About This Chapter
The Short Stories of Edith Wharton - Chapter Summary
Review Edith Wharton's short stories with this collection of simple and engaging lessons. Taught by expert literature instructors, these lessons can help you analyze the themes and literary elements of Wharton's most famous short stories, including ''The Other Two.'' Check your understanding of Wharton's short stories by taking the chapter's interactive self-assessment quizzes. If you need any extra help, you can submit questions to our instructors online. Finally, we've made the chapter available 24/7 so you can study whenever it's convenient. Upon completion of the chapter, you should be able to:
- Summarize Edith Wharton's ''The Other Two''
- Analyze the major themes of ''The Other Two''
- Assess Wharton's characters, settings and symbolism
1. The Other Two Summary
Looking for a light take on the state of a marriage? ''The Other Two,'' a short story written by Edith Wharton, might fit the bill. In this lesson, we'll summarize the story of the Waythorns' marriage, published in 1904.
2. The Other Two by Edith Wharton: Themes & Analysis
Edith Wharton's short story 'The Other Two' examines marriage from a different perspective. The story discusses divorce and society's view of it. From the topic of marriage, the themes of feminism and societal perception also arise in the story.
3. The Other Two Characters
Waythorn doesn't know much about his wife Alice's two ex-husbands when they are first married. But as the story goes on, he learns more about them. Let's learn about them too, in this lesson about the characters in Edith Wharton's 'The Other Two.'
4. The Other Two Setting
Did you ever wonder what New York City was like at the turn of the 20th century? Edith Wharton does, and she gives us a unique view of what life was like through the description of the setting in ''The Other Two''.
5. The Other Two Symbolism
In Edith Wharton's short story ''The Other Two,'' a husband must come to terms with his new wife's past relationships. In this lesson, we'll explore the symbolism Wharton uses throughout this literary work.
6. The Age of Innocence Setting
Edith Wharton's popular novel portrays a gripping tale of star-crossed lovers fighting against the social constraints of the 19th century. This lesson looks at the role of setting in the story.
7. The Age of Innocence: Symbols & Quotes
This lesson examines Edith Wharton's use of symbolism in her award-winning novel about love, marriage, passion, and decorum. Each symbol will be further illuminated with key quotes from the text.
8. Souls Belated by Edith Wharton: Summary & Quotes
This lesson explores Edith Wharton's short story 'Souls Belated.' We will follow Lydia and Gannett as they travel through Italy. Lydia bides time to make an important decision, but Gannett has his own agenda. We will learn about the plot, characters, and conflict through quotes from the story.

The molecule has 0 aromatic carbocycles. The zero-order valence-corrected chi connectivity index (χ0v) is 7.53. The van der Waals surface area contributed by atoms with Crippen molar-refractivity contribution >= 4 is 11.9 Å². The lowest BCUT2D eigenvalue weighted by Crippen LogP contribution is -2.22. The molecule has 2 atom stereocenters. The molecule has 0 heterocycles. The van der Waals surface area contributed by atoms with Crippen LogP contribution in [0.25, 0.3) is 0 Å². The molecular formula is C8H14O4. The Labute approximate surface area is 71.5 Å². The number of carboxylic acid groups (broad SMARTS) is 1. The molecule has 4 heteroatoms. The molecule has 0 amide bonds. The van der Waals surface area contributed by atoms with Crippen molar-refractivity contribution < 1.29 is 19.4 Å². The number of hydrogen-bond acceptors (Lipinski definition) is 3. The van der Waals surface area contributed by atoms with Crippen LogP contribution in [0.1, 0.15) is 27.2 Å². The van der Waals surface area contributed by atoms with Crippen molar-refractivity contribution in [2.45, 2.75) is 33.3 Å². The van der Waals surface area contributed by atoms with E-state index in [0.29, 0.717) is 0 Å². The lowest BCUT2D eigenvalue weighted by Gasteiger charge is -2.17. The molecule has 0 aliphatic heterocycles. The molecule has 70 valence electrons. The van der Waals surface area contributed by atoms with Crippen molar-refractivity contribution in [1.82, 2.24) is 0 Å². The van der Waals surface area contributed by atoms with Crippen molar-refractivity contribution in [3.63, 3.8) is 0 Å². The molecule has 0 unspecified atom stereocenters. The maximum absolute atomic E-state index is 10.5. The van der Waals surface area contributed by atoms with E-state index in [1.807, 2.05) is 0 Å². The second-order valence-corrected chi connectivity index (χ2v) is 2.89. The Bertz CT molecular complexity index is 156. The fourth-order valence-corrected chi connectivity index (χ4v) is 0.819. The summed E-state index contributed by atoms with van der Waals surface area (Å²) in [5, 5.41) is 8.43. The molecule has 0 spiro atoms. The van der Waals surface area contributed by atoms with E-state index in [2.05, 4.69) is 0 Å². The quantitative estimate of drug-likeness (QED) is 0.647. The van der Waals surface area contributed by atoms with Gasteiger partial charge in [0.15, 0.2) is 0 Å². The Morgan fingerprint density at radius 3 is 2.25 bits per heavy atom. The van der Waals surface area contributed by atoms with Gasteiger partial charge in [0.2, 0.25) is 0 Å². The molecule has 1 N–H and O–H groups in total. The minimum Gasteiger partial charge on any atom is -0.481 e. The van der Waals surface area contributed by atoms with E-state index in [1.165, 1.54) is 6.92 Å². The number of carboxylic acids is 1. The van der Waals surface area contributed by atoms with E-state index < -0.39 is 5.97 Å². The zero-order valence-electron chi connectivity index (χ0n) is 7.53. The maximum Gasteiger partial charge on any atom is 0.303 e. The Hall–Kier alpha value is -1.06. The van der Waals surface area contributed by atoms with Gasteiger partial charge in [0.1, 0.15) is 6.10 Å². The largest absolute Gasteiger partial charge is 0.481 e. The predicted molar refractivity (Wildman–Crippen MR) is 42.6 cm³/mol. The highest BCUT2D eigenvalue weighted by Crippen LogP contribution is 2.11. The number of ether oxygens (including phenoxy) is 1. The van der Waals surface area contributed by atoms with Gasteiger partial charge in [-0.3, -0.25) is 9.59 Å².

9. Roman Fever: Character Analysis & Quotes
Edith Wharton's ''Roman Fever'' examines an old friendship and the secrets each person concealed. This lesson analyzes each of the story's main characters and provides critical quotes from the text as support.
10. Roman Fever: Summary & Themes
In this lesson, you will learn about Edith Wharton's short story 'Roman Fever'. You will look at a summary of the piece, and explore some of the themes of the story.
11. Roman Fever Setting
In this lesson we will take a look at the setting of Edith Wharton's short story ''Roman Fever.'' This includes when and where the story took place and how setting is tied to plot.
12. Roman Fever: Irony & Symbolism
One of Edith Wharton's well-known works is her short story ''Roman Fever.'' In this lesson you will learn about irony and symbolism, and how they add significance to this story.
13. Kerfol by Edith Wharton: Summary & Analysis
What's better than a ghost story? A ghost story with a social commentary! In this lesson, you'll learn more about Edith Wharton's short story, Kerfol, and what it says about gender roles of Wharton's day.
14. The Dilettante by Edith Wharton: Summary & Analysis
The theme of this story might be 'two can play that game!' In 'The Dilettante,' we meet Thursdale and Mrs. Vervain and their interesting tit-for-tat relationship. We'll summarize and analyze the story in this lesson.
Earning College Credit
Did you know… We have over 200 college courses that prepare you to earn credit by exam that is accepted by over 1,500 colleges and universities. You can test out of the first two years of college and save thousands off your degree. Anyone can earn credit-by-exam regardless of age or education level.
To learn more, visit our Earning Credit Page
Transferring credit to the school of your choice
Not sure what college you want to attend yet? Study.com has thousands of articles about every imaginable degree, area of study and career path that can help you find the school that's right for you.
Other chapters within the Short Stories: Study Guide & Homework Help course
- The Short Stories of Guy de Maupassant
- Studying The Lady or the Tiger
- The Short Stories of Washington Irving
- The Short Stories of Saki
- The Short Stories of Katherine Mansfield
- The Short Stories of Anton Chekhov
- Studying Desiree's Baby
- Studying The Bride Comes to Yellow Sky
- Studying The Yellow Wallpaper
- Studying The Brass Teapot
- Studying Death by Scrabble
- The Short Stories of Arthur Conan Doyle
- The Short Stories of Joseph Conrad
- The Short Stories of Jack London
- The Short Stories of Ambrose Bierce
- Short Stories by Genre
- Short Stories Summary & Analysis
- The Short Stories of Kate Chopin
- The Short Stories of Edgar Allan Poe
- The Short Stories of Nathaniel Hawthorne
- The Short Stories of Thomas Hardy
- The Short Stories of Mark Twain